How well your child does on standardized tests may be genetic, and knowing how they are genetically programmed to respond to stress could make a big difference in their lives. Natalie Brown steered me toward this fascinating article that explains the difference between worriers and warriors.
I’ve always liked standardized tests. Please don’t shoot me for admitting that. Sure, they stress me out, and I haven’t always done as well as I expected on them, but for the most part, they treat me right. I taught LSAT prep at Kaplan not just for the amazing pay (ha!), but because, well, I enjoy the LSAT. While I was teaching for Kaplan, I even considered taking the other standardized tests for, well, fun.
But for some people, standardized tests are a fate worse than death, and that may be because of their genes. The acute stress of a high-stakes test produces not what we have long thought of as a “fight or flight” response, but rather either a “fight response” or a “flight response”. About 50% of people have a “normal” response to stress wherein they perform as well in high-stakes situations as they do in low-stakes situations. It’s the other half of the population that’s divided into Warriors vs. Worriers.
About a quarter of us are warriors. Warriors view the stressful situation as a challenge and puff out their chests ready to fight. These tend to be the slacker geniuses who aren’t stimulated enough (literally, don’t get enough dopamine to the brain) by every day life, but with the additional stress of a high-stakes situation, they rise to the occasion and deliver clutch performances. Their brains which clear dopamine faster than average are uniquely qualified to shine in high-stress situations. As Po Bronson and Ashley Merryman put it, “They benefit from that surge in dopamine — it raises the level up to optimal. They are like Superman emerging from the phone booth in times of crisis; their abilities to concentrate and solve problems go up.”
The other 25% are the worriers. Worriers tend to have higher IQ’s actually, and to over-achieve on a day-to-day basis. Their brains are slow to clear dopamine which allows them to focus and exhibit higher executive function and self-control than average. Unfortunately, those same slow-clearing brains are crippled by the flood of dopamine that a high-stakes situation unleashes, and the worriers can cave. We’ve all met these people who are really, really smart, but don’t test well.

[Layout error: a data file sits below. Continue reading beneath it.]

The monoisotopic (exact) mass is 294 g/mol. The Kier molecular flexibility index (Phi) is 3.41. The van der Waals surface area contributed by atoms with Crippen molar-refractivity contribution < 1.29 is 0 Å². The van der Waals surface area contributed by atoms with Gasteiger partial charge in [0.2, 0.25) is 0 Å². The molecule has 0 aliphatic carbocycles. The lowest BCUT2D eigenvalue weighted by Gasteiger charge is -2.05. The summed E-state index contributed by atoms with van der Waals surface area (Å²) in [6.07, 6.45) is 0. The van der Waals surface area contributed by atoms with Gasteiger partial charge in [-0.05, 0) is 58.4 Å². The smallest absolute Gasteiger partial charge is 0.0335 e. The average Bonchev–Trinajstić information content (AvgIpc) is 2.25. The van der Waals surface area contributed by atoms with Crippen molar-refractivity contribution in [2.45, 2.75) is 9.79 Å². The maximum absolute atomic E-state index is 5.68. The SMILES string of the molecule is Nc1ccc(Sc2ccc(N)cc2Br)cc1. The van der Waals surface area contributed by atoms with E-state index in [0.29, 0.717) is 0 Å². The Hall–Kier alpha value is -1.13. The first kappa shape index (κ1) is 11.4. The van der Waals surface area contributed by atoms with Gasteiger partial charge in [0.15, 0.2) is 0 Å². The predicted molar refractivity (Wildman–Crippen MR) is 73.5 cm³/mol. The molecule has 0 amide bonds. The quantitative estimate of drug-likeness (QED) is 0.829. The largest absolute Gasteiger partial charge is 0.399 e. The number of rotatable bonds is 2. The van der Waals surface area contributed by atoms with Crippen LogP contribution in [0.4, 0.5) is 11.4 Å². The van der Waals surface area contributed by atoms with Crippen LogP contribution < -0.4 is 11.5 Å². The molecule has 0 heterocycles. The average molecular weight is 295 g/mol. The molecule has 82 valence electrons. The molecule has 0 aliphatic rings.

Which are you?
I’m pretty sure I’m in the normal 50% leaning toward worrier. I sing about as well in performances as in rehearsals (sometimes better, sometimes worse) despite horrible stage fright. I perform almost as well on standardized tests that count as I do on the practice exams beforehand. My public speaking is always better than my private practice. I think I’m about average, although because I’m extroverted, I usually get a charge out of performing for and teaching others that brings me above my solo capacity.
But my kids might not be.
So What Can We Do About It?
The big questions this research begs are 1) how do worriers compensate in high stress situations, and 2) how do warriors compensate in everyday life.
1. Better living through pharmaceuticals.
I have many worrier friends who medicate either with beta blockers or Xanax (or whiskey?) before auditions, performances and tests. I tried beta blockers myself, but they made me too tired to do my best.
2. Think about stress differently.
If pharmaceuticals are not your thing, don’t worry (couldn’t resist). Turns out one of the most effective methods of improving worriers’ performance in high-stakes situations is to have them read a statement that says something like, “stress often helps people do better on tests,” before taking the test. Just the suggestion that the stress might be a positive helps them handle it better.
3. Train for the specific stressful situation.
The other arrow in the quiver is to practice the exact stressful situation. High stakes standardized tests present one of the best examples of the type of short term stressor that can sink an otherwise over-achieving worrier. However, if the worriers practice taking standardized tests under circumstances as closely mimicking the actual test as possible, they can actually outperform warriors. Ever since I’ve learned this, I try to sing in the room I’m going to perform in beforehand–especially if it’s an audition. I find it really helps.
For warriors, I haven’t seen a lot of solutions. I’m pretty sure the articles I read were written by worriers for worriers with worrier kids. It makes sense if you have a warrior, however, to try to increase the stress or stakes of those mundane nuisances like doing daily homework with rewards or timed situations. Anything that elevates the level of challenge should give warriors a bit more dopamine to let out their inner Superman.
I remember a classic warrior from high-school. He didn’t bother to come to school much. He didn’t get great grades. But he rocked out his ACT’s and under the stress of debate competition and the pressure of the time crunch in extemproaneous speaking, he lept tall buildings in a single bound. I used to think he just didn’t try hard enough on his homework. Now I think maybe his homework didn’t try hard enough on him.